Molly Meulenbroek (Co-owner/Manager) | Rochester, New Hampshire | Retail
Molly Meulenbroek, Studley’s Flower Garden | Rochester, New Hampshire
Studley’s has been co-owned and managed by Molly Meulenbroek since 2008. She bought it with two coowners from the company’s founders just as the Great Recession hit. That experience taught Molly plenty of lessons about resilience and perseverance that prepared her to better confront the pandemic with the right digital tools. Studley’s began its digital journey with its first website in 2003. Most of the company’s business is floral-related but it also has capabilities in other spaces, such as gardening and landscaping.
Six years ago, the company transitioned to a fully customizable site that allowed it to capture and sell across all sides of the business.
They experienced effects across the board: 43% reduced hours of operation, 30% saw reduced customer demand, 28% had disrupted supply chains, and 20% laid off employees.
By the start of 2020, website product listings were supplemented with information provided by specialized digital tools, like an online plant database that provides customers with in-depth background research and care tips. The website proved crucial when COVID-19 hit and Studley’s customers were quarantined at home. The company closed the store to foot traffic and, because of its existing e-commerce capabilities, was able to transition quickly to contactless pickup and delivery.
The company had already established a presence on sites like Instagram and Facebook, and these tools would be vital for staying connected with customers during the pandemic. Molly recalls, “We got on social media where our customers already knew to find us, and we were able to explain how we could continue to safely serve them.”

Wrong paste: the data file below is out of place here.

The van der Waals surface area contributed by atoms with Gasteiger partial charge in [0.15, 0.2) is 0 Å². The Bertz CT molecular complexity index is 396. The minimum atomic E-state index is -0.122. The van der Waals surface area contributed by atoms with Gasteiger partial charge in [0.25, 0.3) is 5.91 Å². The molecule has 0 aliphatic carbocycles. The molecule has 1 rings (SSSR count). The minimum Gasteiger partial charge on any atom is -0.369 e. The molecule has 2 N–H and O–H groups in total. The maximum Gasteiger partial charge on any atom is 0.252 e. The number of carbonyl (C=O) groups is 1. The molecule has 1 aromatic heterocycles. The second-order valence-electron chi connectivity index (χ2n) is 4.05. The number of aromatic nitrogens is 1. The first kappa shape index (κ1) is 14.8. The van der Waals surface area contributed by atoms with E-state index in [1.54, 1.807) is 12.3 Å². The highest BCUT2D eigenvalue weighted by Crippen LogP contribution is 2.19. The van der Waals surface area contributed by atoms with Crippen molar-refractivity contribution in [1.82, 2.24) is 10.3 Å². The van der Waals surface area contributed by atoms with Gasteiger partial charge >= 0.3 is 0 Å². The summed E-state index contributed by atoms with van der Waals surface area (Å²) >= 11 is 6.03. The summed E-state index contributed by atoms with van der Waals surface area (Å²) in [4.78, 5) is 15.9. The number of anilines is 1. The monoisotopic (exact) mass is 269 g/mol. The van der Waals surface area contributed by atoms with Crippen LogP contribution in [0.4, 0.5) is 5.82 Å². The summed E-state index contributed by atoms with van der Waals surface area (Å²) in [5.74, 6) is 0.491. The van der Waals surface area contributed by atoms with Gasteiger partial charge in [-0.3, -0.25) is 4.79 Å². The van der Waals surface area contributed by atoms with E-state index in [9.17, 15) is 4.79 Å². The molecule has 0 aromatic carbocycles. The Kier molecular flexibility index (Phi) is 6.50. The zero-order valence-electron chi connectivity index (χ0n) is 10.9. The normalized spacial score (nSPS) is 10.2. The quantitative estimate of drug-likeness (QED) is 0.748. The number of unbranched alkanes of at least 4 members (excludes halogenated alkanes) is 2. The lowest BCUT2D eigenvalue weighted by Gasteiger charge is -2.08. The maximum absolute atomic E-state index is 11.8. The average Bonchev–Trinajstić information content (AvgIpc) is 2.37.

Most SMBs (53%) also plan to continue to use more digital technologies in their business, even after the pandemic.
Studley’s had engaged more directly in online marketing over the years too, advertising with both Google and Facebook. Molly is particularly thankful for the ability to bid on her company’s name with Google, which has allowed her to compete more effectively with larger national brands. The digital shift for this nearly 100-yearold company was mirrored in its operations as well. Molly and her team used Google technology to promote collaboration and streamline operations even at times when face-to-face communication wasn’t possible. The company maintained a series of procedures for staff in a Google Drive, along with sales sheets and other important team documents. When the pandemic struck, the Studley’s team was able to get a sense of how to shift based on data from Google Analytics and Facebook Insights. After they decided to go the no-contact route, Molly says the move was “surprisingly easy.”
While initially a scary time for Molly and her team, over time the pandemic began to affect this digitally driven business less and less as it leaned more into its digital capabilities. The company really hit its stride by the time the traditional high-sales season for florists came around. “We had one of our busiest Easters in years, saleswise,” Molly recalls, “and then came Mother’s Day, and our online sales were nearly unprecedented.” In fact, digital sales had tripled over the previous year.
Moving forward, the future looks bright for Studley’s. Molly and her team are now looking into increasing Studley’s online offerings more broadly across the country. The team is also preparing to try out new digital marketing strategies, using lessons learned over the past few months. As for Molly herself, having now faced both a global financial crisis and a pandemic, she feels more prepared than ever for the next big challenge.
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